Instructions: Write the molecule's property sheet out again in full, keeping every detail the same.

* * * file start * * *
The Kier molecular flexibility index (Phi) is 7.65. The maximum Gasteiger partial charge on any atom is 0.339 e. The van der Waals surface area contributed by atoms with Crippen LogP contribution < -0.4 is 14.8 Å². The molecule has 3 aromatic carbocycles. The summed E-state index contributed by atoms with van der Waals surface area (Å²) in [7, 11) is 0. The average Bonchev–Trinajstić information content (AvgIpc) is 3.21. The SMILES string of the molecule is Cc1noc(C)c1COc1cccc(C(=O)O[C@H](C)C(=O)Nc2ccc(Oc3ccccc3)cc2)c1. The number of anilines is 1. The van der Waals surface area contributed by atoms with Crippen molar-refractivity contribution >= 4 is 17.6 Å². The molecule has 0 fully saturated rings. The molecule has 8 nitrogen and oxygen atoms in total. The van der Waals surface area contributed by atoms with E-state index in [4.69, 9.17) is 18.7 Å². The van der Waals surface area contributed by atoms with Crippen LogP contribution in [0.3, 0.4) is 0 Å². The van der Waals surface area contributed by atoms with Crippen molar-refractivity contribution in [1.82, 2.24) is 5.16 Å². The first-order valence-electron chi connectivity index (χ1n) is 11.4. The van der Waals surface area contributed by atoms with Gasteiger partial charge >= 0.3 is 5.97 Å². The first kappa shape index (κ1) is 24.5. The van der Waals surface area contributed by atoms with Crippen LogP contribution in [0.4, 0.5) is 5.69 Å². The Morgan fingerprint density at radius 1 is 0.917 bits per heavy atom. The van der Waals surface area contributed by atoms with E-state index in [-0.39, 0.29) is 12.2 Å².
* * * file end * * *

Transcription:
The Kier molecular flexibility index (Phi) is 7.65. The maximum Gasteiger partial charge on any atom is 0.339 e. The van der Waals surface area contributed by atoms with Crippen LogP contribution < -0.4 is 14.8 Å². The molecule has 3 aromatic carbocycles. The summed E-state index contributed by atoms with van der Waals surface area (Å²) in [7, 11) is 0. The average Bonchev–Trinajstić information content (AvgIpc) is 3.21. The SMILES string of the molecule is Cc1noc(C)c1COc1cccc(C(=O)O[C@H](C)C(=O)Nc2ccc(Oc3ccccc3)cc2)c1. The number of anilines is 1. The van der Waals surface area contributed by atoms with Crippen molar-refractivity contribution >= 4 is 17.6 Å². The molecule has 0 fully saturated rings. The molecule has 8 nitrogen and oxygen atoms in total. The van der Waals surface area contributed by atoms with E-state index in [4.69, 9.17) is 18.7 Å². The van der Waals surface area contributed by atoms with Crippen LogP contribution in [0.3, 0.4) is 0 Å². The van der Waals surface area contributed by atoms with Crippen molar-refractivity contribution in [1.82, 2.24) is 5.16 Å². The first-order valence-electron chi connectivity index (χ1n) is 11.4. The van der Waals surface area contributed by atoms with Gasteiger partial charge >= 0.3 is 5.97 Å². The first kappa shape index (κ1) is 24.5. The van der Waals surface area contributed by atoms with Crippen LogP contribution in [0.4, 0.5) is 5.69 Å². The Morgan fingerprint density at radius 1 is 0.917 bits per heavy atom. The van der Waals surface area contributed by atoms with E-state index in [-0.39, 0.29) is 12.2 Å².